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This is also recognized in Islamic law. This is evidenced in Al-Majalla clause 440. This clause provides that a contract of hire which has been scheduled to come to effect at a later date is irrevocable. This is even though one of the parties may wish to alter the contract or withdraw from the contract just because it has not come into force. This is unacceptable in Sharia law. Given the fact that the parties had not agreed to terminate the contract that way, such an application from a party is inadmissible.

Article 2.1.19: Contracting Under Standard Terms

The first clause of this article provides that the general rules of formation apply if either or both parties in a contract opt for standard terms (UNIDROIT 65). The second clause of the article defines standard terms as “provisions that are prepared in advance for general and repeated use by one party and which are used without negotiation with the other party” (UNIDROIT 65).

This aspect of UNIDROIT principles is also recognized in Islamic contract law. The provisions in Al-Majalla’s sale and hire contract indicate that the provisions of this UNIDROIT principle are recognized (Al-Majalla 289).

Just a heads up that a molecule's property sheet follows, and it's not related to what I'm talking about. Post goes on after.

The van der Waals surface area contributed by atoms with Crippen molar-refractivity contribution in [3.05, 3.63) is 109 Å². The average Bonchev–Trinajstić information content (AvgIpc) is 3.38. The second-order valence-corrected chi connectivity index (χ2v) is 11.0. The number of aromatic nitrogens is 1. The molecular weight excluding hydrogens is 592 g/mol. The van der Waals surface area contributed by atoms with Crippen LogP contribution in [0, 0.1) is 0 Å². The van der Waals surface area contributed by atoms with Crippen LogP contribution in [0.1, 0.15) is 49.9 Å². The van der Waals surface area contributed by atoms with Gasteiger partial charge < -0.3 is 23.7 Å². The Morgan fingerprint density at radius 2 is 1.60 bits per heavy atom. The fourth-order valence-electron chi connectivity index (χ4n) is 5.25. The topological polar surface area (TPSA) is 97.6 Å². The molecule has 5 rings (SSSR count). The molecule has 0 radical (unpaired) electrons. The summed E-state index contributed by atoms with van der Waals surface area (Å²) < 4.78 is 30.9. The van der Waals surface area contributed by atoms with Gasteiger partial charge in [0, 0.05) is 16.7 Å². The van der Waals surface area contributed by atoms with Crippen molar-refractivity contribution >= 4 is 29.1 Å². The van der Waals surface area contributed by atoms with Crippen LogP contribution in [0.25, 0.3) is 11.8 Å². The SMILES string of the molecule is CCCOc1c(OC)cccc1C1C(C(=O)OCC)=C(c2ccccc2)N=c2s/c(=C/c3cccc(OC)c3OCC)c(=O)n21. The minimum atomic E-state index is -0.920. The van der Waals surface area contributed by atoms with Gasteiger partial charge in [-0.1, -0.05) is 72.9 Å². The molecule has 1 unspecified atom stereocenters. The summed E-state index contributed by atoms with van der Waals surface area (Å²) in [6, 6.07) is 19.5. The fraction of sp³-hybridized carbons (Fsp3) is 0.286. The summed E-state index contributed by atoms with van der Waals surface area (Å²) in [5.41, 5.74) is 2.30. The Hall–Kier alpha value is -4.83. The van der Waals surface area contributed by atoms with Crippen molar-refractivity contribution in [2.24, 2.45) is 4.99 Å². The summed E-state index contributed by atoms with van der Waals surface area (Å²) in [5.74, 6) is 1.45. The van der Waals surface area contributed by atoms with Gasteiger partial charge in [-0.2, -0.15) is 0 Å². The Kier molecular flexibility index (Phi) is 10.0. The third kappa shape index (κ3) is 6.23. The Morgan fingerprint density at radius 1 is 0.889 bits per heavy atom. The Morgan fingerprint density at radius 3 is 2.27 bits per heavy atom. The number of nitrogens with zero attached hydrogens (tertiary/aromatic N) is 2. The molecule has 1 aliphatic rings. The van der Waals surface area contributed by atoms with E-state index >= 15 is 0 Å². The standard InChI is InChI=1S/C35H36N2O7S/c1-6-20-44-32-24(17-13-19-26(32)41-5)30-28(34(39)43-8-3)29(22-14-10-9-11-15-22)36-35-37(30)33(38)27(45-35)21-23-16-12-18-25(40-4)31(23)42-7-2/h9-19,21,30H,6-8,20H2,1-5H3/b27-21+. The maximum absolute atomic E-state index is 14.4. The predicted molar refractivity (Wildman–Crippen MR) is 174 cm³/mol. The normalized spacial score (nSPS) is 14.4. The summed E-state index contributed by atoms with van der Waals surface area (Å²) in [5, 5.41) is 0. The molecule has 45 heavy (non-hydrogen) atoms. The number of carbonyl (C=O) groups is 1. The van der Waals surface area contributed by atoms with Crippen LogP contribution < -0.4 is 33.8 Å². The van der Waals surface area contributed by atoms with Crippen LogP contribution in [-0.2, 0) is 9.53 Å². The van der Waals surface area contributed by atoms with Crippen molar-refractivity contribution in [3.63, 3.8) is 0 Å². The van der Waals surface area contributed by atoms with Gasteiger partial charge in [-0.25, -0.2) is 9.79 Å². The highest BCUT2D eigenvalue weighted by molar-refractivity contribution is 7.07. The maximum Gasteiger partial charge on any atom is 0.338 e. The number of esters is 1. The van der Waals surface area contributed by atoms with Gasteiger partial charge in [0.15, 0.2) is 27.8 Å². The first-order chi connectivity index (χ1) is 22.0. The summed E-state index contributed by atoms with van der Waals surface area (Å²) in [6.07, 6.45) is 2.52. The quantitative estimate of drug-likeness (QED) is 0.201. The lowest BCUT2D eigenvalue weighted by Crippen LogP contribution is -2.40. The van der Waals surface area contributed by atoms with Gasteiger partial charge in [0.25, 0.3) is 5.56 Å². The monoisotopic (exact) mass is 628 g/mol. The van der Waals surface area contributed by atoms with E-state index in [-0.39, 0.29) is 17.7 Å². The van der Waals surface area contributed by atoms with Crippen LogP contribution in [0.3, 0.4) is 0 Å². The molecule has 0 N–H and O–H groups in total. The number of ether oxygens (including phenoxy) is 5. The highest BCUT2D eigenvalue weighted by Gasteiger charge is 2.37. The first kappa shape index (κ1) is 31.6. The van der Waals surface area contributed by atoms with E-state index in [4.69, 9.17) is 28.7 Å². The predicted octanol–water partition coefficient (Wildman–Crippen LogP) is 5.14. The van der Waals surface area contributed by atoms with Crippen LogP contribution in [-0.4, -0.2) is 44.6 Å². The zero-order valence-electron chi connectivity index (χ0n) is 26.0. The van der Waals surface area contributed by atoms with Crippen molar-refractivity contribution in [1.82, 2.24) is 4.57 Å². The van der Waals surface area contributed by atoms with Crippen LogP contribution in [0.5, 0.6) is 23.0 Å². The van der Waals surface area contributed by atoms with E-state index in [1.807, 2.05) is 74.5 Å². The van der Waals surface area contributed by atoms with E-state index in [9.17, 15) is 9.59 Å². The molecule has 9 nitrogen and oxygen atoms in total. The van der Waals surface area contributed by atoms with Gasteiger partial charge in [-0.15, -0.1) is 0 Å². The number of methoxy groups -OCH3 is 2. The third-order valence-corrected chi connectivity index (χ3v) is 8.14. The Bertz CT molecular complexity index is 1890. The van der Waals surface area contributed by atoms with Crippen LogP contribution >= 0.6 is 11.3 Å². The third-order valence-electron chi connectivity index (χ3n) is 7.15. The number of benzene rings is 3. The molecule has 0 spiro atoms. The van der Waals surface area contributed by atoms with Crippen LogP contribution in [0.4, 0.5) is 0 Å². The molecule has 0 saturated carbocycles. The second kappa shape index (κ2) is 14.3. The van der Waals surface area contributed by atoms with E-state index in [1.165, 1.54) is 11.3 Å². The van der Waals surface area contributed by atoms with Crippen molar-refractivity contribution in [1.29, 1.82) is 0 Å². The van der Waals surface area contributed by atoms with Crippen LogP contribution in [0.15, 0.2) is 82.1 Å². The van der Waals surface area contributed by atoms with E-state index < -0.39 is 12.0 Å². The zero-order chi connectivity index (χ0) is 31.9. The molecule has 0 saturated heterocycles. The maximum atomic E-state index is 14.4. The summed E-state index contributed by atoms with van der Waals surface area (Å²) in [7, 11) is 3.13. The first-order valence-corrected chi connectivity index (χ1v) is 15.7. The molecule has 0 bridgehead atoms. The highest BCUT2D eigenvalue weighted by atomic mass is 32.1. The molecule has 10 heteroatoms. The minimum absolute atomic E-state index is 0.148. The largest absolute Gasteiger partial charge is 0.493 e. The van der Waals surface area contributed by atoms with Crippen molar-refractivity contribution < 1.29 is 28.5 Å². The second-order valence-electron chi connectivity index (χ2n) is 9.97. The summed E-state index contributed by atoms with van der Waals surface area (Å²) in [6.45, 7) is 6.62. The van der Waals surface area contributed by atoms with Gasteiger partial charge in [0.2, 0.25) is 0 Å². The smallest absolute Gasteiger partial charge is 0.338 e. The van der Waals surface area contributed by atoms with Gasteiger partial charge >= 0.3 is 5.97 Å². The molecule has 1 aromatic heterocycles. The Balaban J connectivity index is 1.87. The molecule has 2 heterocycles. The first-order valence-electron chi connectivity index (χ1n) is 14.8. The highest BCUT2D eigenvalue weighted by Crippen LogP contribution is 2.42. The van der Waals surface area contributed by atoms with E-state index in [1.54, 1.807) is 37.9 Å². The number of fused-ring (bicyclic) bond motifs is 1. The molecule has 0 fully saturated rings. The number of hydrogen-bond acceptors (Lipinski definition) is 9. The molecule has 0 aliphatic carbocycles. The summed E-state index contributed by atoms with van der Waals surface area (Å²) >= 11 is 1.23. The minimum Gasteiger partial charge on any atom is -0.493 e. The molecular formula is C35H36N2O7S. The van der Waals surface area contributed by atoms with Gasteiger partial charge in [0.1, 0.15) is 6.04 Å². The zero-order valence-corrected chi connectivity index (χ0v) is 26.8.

Article 2.1.20: Surprising Terms

Clause 1 of this article provides that a standard term that may not have been expected by the other party in a contract is invalid and ineffective (UNIDROIT 67). This is unless the other party had expressly accepted it. The second clause provides that the content, language, and presentation of the term are some of the factors that should be taken into consideration when determining whether a standard term is a surprising term or not.

For example, a standard term that may be used in an Islamic sale contract may refer to an object that is to be exchanged. The purchasing party expects the object to be delivered upon the conclusion of the sale contract (Al-Majalla 23). It is surprising if the seller is unable to deliver the object to the buyer upon the conclusion of the contract.

Article 2.1.21: Conflict between Standard Terms and Non-Standard Terms